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  • Mathematical Models and Robustness Analysis in Epistemic Democracy: A Systematic Review of Diversity Trumps Ability Theorem Models.Ryota Sakai - 2020 - Philosophy of the Social Sciences 50 (3):195-214.
    This article contributes to the revision of the procedure of robustness analysis of mathematical models in epistemic democracy using the systematic review method. It identifies the drawbacks of robustness analysis in epistemic democracy in terms of sample universality and inference from samples with the same results. To exemplify the effectiveness of systematic review, this article conducted a pilot review of diversity trumps ability theorem models, which are mathematical models of deliberation often cited by epistemic democrats. A review of nine models (...)
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  • The Diversity-Ability Trade-Off in Scientific Problem Solving.Samuli Reijula & Jaakko Kuorikoski - 2021 - Philosophy of Science 88 (5):894-905.
    According to the diversity-beats-ability theorem, groups of diverse problem solvers can outperform groups of high-ability problem solvers. We argue that the model introduced by Lu Hong and Scott Page is inadequate for exploring the trade-off between diversity and ability. This is because the model employs an impoverished implementation of the problem-solving task. We present a new version of the model that captures the role of ‘ability’ in a meaningful way, and we use it to explore the trade-offs between diversity and (...)
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  • Hidden Figures: Epistemic Costs and Benefits of Detecting (Invisible) Diversity in Science.Uwe Peters - 2021 - European Journal for Philosophy of Science 11 (1):1-21.
    Demographic diversity might often be present in a group without group members noticing it. What are the epistemic effects if they do? Several philosophers and social scientists have recently argued that when individuals detect demographic diversity in their group, this can result in epistemic benefits even if that diversity doesn’t involve cognitive differences. Here I critically discuss research advocating this proposal, introduce a distinction between two types of detection of demographic diversity, and apply this distinction to the theorizing on diversity (...)
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  • Argumentation, Cognition, and the Epistemic Benefits of Cognitive Diversity.Renne Pesonen - 2022 - Synthese 200 (4):1-17.
    The social epistemology of science would benefit from paying more attention to the nature of argumentative exchanges. Argumentation is not only a cognitive activity but a collaborative social activity whose functioning needs to be understood from a psychological and communicative perspective. Thus far, social and organizational psychology has been used to discuss how social diversity affects group deliberation by changing the mindset of the participants. Argumentative exchanges have comparable effects, but they depend on cognitive diversity and emerge through critical interaction. (...)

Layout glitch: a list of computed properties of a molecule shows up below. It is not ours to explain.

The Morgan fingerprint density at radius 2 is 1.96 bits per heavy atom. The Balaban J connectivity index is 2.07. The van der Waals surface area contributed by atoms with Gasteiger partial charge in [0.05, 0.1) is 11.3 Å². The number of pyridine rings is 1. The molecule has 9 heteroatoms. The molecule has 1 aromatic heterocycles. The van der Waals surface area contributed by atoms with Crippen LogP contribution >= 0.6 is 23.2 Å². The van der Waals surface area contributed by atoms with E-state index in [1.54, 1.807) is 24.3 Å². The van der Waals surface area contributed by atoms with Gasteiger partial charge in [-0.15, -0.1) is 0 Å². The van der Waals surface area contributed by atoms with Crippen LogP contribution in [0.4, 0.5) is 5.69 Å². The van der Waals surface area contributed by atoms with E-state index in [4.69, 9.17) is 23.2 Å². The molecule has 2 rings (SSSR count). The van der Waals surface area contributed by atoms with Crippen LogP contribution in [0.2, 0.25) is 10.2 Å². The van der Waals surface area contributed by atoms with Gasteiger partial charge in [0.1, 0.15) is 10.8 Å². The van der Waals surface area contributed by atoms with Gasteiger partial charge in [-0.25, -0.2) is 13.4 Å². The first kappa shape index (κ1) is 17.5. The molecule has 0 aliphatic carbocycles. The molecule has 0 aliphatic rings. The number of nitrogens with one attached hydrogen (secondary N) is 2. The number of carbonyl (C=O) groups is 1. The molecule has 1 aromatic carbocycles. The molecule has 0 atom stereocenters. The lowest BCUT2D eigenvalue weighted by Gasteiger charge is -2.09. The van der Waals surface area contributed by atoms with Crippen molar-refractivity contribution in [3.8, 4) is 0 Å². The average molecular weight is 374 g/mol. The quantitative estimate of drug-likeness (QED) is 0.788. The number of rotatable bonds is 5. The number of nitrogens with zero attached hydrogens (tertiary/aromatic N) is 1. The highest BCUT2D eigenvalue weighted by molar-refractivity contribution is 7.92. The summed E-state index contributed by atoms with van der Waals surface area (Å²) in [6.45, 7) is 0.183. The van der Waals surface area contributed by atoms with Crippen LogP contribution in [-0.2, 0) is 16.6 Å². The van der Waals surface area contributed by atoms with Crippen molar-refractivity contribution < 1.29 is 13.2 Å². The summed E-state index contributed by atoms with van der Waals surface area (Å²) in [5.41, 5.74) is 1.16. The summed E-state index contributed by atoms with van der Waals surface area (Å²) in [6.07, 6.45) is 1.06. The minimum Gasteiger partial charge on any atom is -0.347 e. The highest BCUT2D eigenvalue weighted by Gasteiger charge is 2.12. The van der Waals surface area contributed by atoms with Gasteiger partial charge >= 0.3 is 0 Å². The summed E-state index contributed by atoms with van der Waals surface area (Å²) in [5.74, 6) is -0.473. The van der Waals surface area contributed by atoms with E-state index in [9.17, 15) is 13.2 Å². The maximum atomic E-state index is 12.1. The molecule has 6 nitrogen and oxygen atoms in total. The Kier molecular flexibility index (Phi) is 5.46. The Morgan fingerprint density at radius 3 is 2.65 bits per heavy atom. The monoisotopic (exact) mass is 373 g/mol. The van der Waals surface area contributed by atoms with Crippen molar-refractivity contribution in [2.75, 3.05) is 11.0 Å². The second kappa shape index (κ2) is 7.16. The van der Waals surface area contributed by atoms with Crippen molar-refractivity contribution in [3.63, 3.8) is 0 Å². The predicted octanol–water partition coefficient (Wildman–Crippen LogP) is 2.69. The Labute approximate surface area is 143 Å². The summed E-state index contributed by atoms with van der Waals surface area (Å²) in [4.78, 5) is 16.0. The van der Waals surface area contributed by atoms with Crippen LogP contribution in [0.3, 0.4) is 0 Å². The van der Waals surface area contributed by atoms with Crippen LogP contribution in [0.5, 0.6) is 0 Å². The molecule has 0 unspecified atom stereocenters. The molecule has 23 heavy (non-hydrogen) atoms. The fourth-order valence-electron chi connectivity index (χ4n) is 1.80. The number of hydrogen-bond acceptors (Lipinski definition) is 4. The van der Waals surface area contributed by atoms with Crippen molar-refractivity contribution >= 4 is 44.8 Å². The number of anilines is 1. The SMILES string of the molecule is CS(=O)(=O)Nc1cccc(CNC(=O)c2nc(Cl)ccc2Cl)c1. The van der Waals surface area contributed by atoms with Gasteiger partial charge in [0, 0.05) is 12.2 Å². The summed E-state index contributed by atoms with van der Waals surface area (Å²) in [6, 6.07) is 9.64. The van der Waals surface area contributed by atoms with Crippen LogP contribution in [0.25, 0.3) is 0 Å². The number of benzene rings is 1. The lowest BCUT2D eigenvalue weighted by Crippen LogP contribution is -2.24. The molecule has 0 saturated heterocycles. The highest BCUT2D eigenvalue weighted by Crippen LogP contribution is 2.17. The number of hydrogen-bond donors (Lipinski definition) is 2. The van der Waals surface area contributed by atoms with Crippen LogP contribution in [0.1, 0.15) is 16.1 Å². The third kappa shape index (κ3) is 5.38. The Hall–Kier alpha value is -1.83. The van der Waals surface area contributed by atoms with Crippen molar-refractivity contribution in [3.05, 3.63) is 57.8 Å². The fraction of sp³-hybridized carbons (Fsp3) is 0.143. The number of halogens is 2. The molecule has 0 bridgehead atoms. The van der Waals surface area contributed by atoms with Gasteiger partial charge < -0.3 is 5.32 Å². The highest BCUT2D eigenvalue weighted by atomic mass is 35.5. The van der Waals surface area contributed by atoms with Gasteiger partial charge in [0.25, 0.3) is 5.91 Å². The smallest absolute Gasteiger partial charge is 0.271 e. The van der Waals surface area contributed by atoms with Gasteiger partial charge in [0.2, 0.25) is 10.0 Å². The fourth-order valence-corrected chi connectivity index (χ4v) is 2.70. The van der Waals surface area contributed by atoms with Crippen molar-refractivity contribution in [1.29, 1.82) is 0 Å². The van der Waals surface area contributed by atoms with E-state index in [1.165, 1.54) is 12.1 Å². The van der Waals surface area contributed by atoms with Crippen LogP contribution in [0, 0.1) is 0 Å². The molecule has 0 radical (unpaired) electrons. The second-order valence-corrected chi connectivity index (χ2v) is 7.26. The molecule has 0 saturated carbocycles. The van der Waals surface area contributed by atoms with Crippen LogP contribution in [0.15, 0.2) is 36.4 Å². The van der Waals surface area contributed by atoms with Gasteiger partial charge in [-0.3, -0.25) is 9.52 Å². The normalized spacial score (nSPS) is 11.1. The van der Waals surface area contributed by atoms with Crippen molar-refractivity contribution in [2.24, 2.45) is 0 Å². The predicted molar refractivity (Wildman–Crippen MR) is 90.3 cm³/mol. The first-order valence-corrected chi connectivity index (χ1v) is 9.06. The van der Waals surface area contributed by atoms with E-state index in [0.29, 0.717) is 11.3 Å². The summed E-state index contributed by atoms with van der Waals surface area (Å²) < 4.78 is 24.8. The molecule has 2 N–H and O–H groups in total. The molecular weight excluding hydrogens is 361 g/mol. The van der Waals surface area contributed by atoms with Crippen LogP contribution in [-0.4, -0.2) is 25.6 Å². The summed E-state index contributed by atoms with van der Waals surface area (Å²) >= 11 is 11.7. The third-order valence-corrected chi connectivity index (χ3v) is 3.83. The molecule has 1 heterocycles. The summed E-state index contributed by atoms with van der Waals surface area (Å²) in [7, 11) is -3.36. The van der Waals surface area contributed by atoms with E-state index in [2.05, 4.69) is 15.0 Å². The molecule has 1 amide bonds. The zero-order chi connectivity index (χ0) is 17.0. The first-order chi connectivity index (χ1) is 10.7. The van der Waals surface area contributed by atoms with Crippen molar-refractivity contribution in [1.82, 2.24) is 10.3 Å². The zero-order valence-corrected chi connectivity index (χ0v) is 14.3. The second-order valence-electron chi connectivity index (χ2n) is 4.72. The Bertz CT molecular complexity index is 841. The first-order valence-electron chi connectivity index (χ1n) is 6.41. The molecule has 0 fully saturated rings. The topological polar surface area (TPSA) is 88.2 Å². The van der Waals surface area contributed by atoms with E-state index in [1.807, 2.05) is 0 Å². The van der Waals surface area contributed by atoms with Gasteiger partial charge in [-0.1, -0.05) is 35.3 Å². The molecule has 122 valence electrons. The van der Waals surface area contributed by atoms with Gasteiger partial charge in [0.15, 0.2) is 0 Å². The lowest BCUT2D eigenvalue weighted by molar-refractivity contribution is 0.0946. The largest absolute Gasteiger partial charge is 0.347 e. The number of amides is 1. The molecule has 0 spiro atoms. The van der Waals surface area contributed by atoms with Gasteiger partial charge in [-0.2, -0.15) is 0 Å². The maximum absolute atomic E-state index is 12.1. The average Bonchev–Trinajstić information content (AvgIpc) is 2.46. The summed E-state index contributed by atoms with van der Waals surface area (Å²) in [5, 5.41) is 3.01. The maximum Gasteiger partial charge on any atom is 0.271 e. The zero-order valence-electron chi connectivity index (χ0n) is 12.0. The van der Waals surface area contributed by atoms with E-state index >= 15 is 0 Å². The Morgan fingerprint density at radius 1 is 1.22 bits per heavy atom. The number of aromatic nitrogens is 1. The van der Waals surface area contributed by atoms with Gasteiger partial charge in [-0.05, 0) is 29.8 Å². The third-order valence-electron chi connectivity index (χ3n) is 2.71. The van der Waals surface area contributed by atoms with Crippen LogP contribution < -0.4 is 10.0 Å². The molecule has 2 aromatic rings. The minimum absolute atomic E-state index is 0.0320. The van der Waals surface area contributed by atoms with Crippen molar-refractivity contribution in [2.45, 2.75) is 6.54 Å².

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  • Diversity, Trust, and Conformity: A Simulation Study.Sina Fazelpour & Daniel Steel - 2022 - Philosophy of Science 89 (2):209-231.
    Previous simulation models have found positive effects of cognitive diversity on group performance, but have not explored effects of diversity in demographics (e.g., gender, ethnicity). In this paper, we present an agent-based model that captures two empirically supported hypotheses about how demographic diversity can improve group performance. The results of our simulations suggest that, even when social identities are not associated with distinctive task-related cognitive resources, demographic diversity can, in certain circumstances, benefit collective performance by counteracting two types of conformity (...)
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  • Modelling Efficient Team Structures in Biology.Vlasta Sikimić & Ole Herud-Sikimić - 2022 - Journal of Logic and Computation.
    We used agent-based modelling to highlight the advantages and disadvantages of several management styles in biology, ranging from centralized to egalitarian ones. In egalitarian groups, all team members are connected with each other, while in centralized ones, they are only connected with the principal investigator. Our model incorporated time constraints, which negatively influenced weakly connected groups such as centralized ones. Moreover, our results show that egalitarian groups outperform others if the questions addressed are relatively simple or when the communication among (...)
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  • A Multidisciplinary Understanding of Polarization.Jiin Jung, Patrick Grim, Daniel J. Singer, Aaron Bramson, William J. Berger, Bennett Holman & Karen Kovaka - 2019 - American Psychologist 74:301-314.
    This article aims to describe the last 10 years of the collaborative scientific endeavors on polarization in particular and collective problem-solving in general by our multidisciplinary research team. We describe the team’s disciplinary composition—social psychology, political science, social philosophy/epistemology, and complex systems science— highlighting the shared and unique skill sets of our group members and how each discipline contributes to studying polarization and collective problem-solving. With an eye to the literature on team dynamics, we describe team logistics and processes that (...)